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McDougal Testifies to Little


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  • Coverage of the McDougal Trial

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  • By Michael Haddigan
    Special to The Washington Post
    Friday, March 26, 1999; Page A4

    LITTLE ROCK, March 25 – Susan McDougal shrugged off a prosecutor's questions today about 1980s real estate and financial dealings with her ex-husband James B. McDougal, portraying herself as having little of value to offer lawyers for independent counsel Kenneth W. Starr in their investigation of President Clinton.

    In her third day on the stand and her second under cross-examination by Starr's prosecutors, McDougal continued to maintain she had little knowledge of the financial arrangements made by her former husband, who died last year.

    Confronted with information she provided to accountants in 1986 about McDougal's failed savings and loan, Madison Guaranty, McDougal said she was merely passing along information about Madison and its subsidiaries after her husband suffered a crippling stroke.

    "I was talking to Jim" and repeating what he said to the accountants, she explained. Her testimony often consisted of saying "I don't recall" and "I don't remember" about the couple's complicated business dealings.

    Susan McDougal is charged with criminal contempt and obstruction of justice for her repeated refusal to answer questions before the Little Rock grand jury investigating Whitewater. She has said that she would not testify because she feared Starr would indict her for perjury if he did not like her answers. Prosecutors are trying to show Susan McDougal had enough information to justify the grand jury's need to question her.

    The McDougals, who were divorced in 1990, were once partners with Bill and Hillary Rodham Clinton in the failed Whitewater real estate development on northern Arkansas's White River. The McDougals and former Arkansas governor Jim Guy Tucker were convicted in 1996 on federal fraud charges related to millions of dollars in small business loans.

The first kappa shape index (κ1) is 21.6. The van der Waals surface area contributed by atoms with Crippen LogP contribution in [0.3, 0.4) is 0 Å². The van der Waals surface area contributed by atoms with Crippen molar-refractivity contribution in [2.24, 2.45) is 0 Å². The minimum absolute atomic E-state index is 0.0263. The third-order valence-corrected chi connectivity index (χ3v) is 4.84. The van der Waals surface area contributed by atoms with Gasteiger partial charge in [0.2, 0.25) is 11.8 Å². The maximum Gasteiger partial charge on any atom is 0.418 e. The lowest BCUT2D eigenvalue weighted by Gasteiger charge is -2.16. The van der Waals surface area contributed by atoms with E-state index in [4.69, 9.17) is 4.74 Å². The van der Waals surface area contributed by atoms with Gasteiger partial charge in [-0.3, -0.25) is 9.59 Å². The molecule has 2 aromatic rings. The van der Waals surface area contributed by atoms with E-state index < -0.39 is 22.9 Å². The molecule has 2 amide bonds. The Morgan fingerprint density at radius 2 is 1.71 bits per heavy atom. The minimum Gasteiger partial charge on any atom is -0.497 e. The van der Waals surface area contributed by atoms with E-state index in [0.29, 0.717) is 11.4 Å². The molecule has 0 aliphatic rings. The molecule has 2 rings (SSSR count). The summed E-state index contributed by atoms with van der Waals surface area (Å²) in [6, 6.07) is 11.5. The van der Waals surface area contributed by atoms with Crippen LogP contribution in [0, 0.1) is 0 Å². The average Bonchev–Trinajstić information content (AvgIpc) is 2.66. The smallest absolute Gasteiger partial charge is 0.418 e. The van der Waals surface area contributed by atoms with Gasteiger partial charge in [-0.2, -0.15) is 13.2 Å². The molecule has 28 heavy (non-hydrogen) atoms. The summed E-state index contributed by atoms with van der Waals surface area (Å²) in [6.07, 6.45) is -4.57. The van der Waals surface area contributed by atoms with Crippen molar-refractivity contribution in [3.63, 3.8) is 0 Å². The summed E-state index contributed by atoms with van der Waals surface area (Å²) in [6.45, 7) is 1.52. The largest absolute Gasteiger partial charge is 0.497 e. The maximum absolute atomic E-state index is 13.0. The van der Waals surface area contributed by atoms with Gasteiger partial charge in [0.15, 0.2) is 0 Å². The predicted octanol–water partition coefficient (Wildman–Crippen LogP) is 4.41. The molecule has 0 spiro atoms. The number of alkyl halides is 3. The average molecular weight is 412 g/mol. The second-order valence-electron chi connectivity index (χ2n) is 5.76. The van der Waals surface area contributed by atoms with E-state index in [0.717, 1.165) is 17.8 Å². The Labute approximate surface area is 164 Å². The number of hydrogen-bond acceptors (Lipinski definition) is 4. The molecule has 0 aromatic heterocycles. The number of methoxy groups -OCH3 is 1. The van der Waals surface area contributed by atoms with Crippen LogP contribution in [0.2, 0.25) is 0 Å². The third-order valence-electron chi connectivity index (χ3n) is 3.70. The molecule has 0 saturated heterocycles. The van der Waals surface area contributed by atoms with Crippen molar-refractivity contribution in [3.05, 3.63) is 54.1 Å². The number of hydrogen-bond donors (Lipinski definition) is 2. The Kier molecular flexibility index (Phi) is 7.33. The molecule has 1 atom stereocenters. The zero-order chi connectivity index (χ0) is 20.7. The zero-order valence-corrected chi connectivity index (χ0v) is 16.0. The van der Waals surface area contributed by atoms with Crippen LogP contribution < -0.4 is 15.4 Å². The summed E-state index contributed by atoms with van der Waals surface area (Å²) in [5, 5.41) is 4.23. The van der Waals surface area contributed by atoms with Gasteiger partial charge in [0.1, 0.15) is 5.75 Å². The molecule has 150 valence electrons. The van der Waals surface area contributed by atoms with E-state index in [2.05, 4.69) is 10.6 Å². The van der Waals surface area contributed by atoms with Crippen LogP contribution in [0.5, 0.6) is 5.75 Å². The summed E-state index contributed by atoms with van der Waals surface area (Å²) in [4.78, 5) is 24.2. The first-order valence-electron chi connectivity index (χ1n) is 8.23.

Prosecutors today began to show McDougal's 1996 interview with ABC. In her first question, interviewer Diane Sawyer asked McDougal what message she wanted to deliver on the program. After several awkward false starts, McDougal laughed and said: "That I hate the independent counsel and I want them dead and their children dead? That one?" The comment was never broadcast.

    Outside the courthouse, defense attorney Mark Geragos said McDougal will later explain the remark to the jury. "That was out of context in the outtake and you have to know what happened before she went on camera. And she'll explain that," Geragos said.

    U.S. District Judge George W. Howard Jr. dismissed jurors for the day at mid-afternoon after prosecutors encountered technical difficulties while screening the three-hour unedited tape.

    © Copyright 1999 The Washington Post Company

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